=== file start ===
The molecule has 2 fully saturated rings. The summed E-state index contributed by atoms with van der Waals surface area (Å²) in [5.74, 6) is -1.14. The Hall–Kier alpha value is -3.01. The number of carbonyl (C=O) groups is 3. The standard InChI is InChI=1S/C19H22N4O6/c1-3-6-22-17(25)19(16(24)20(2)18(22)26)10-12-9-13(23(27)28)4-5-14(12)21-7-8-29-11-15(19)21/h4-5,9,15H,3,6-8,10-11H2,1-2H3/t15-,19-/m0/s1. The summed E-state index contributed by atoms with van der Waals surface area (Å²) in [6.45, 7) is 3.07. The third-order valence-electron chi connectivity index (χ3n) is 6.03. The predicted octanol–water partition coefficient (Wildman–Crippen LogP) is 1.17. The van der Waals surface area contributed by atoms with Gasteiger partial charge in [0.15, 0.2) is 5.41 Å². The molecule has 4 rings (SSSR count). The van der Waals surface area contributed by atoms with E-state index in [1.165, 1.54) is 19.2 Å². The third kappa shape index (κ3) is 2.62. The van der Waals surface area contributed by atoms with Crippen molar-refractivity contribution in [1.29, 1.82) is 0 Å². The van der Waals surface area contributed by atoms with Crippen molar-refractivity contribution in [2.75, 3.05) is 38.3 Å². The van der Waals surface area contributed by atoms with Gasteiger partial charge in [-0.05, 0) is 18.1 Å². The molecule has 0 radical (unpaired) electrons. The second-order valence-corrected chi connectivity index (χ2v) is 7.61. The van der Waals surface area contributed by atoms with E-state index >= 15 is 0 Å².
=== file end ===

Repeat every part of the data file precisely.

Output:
The molecule has 2 fully saturated rings. The summed E-state index contributed by atoms with van der Waals surface area (Å²) in [5.74, 6) is -1.14. The Hall–Kier alpha value is -3.01. The number of carbonyl (C=O) groups is 3. The standard InChI is InChI=1S/C19H22N4O6/c1-3-6-22-17(25)19(16(24)20(2)18(22)26)10-12-9-13(23(27)28)4-5-14(12)21-7-8-29-11-15(19)21/h4-5,9,15H,3,6-8,10-11H2,1-2H3/t15-,19-/m0/s1. The summed E-state index contributed by atoms with van der Waals surface area (Å²) in [6.45, 7) is 3.07. The third-order valence-electron chi connectivity index (χ3n) is 6.03. The predicted octanol–water partition coefficient (Wildman–Crippen LogP) is 1.17. The van der Waals surface area contributed by atoms with Gasteiger partial charge in [0.15, 0.2) is 5.41 Å². The molecule has 4 rings (SSSR count). The van der Waals surface area contributed by atoms with E-state index in [1.165, 1.54) is 19.2 Å². The third kappa shape index (κ3) is 2.62. The van der Waals surface area contributed by atoms with Crippen molar-refractivity contribution in [1.29, 1.82) is 0 Å². The van der Waals surface area contributed by atoms with Crippen molar-refractivity contribution in [2.75, 3.05) is 38.3 Å². The van der Waals surface area contributed by atoms with Gasteiger partial charge in [-0.05, 0) is 18.1 Å². The molecule has 0 radical (unpaired) electrons. The second-order valence-corrected chi connectivity index (χ2v) is 7.61. The van der Waals surface area contributed by atoms with E-state index >= 15 is 0 Å².